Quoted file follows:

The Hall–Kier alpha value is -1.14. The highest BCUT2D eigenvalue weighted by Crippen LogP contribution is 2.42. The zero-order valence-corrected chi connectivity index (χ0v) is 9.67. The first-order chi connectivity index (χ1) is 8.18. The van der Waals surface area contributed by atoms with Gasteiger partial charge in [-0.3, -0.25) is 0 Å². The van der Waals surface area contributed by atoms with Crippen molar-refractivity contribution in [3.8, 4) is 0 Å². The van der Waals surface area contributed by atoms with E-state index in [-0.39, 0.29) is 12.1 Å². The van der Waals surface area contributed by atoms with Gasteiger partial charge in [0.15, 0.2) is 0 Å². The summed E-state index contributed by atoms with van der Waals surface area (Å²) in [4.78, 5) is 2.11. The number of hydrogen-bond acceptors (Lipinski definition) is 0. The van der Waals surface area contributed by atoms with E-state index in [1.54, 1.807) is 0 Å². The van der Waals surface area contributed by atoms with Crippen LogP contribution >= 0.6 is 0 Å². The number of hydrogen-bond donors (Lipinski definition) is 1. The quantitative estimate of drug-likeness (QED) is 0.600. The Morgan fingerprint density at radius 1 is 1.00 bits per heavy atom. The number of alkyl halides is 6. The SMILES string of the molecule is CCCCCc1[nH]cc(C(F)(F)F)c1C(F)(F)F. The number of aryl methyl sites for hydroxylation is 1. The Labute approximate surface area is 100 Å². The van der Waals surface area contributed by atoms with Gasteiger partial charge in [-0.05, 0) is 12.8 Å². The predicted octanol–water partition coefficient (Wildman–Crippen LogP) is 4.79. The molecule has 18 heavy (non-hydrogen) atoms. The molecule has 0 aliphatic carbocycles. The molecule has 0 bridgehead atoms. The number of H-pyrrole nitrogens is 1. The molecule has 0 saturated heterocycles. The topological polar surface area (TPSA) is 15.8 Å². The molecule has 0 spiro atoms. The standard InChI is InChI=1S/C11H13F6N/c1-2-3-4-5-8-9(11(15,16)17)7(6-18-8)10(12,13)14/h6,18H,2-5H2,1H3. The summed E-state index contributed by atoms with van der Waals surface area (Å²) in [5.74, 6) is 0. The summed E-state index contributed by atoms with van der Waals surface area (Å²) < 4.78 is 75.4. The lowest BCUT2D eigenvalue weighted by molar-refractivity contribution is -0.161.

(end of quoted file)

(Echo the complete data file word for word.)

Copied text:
The Hall–Kier alpha value is -1.14. The highest BCUT2D eigenvalue weighted by Crippen LogP contribution is 2.42. The zero-order valence-corrected chi connectivity index (χ0v) is 9.67. The first-order chi connectivity index (χ1) is 8.18. The van der Waals surface area contributed by atoms with Gasteiger partial charge in [-0.3, -0.25) is 0 Å². The van der Waals surface area contributed by atoms with Crippen molar-refractivity contribution in [3.8, 4) is 0 Å². The van der Waals surface area contributed by atoms with E-state index in [-0.39, 0.29) is 12.1 Å². The van der Waals surface area contributed by atoms with Gasteiger partial charge in [0.15, 0.2) is 0 Å². The summed E-state index contributed by atoms with van der Waals surface area (Å²) in [4.78, 5) is 2.11. The number of hydrogen-bond acceptors (Lipinski definition) is 0. The van der Waals surface area contributed by atoms with E-state index in [1.54, 1.807) is 0 Å². The van der Waals surface area contributed by atoms with Crippen LogP contribution >= 0.6 is 0 Å². The number of hydrogen-bond donors (Lipinski definition) is 1. The quantitative estimate of drug-likeness (QED) is 0.600. The Morgan fingerprint density at radius 1 is 1.00 bits per heavy atom. The number of alkyl halides is 6. The SMILES string of the molecule is CCCCCc1[nH]cc(C(F)(F)F)c1C(F)(F)F. The number of aryl methyl sites for hydroxylation is 1. The Labute approximate surface area is 100 Å². The van der Waals surface area contributed by atoms with Gasteiger partial charge in [-0.05, 0) is 12.8 Å². The predicted octanol–water partition coefficient (Wildman–Crippen LogP) is 4.79. The molecule has 18 heavy (non-hydrogen) atoms. The molecule has 0 aliphatic carbocycles. The molecule has 0 bridgehead atoms. The number of H-pyrrole nitrogens is 1. The molecule has 0 saturated heterocycles. The topological polar surface area (TPSA) is 15.8 Å². The molecule has 0 spiro atoms. The standard InChI is InChI=1S/C11H13F6N/c1-2-3-4-5-8-9(11(15,16)17)7(6-18-8)10(12,13)14/h6,18H,2-5H2,1H3. The summed E-state index contributed by atoms with van der Waals surface area (Å²) in [5.74, 6) is 0. The summed E-state index contributed by atoms with van der Waals surface area (Å²) < 4.78 is 75.4. The lowest BCUT2D eigenvalue weighted by molar-refractivity contribution is -0.161.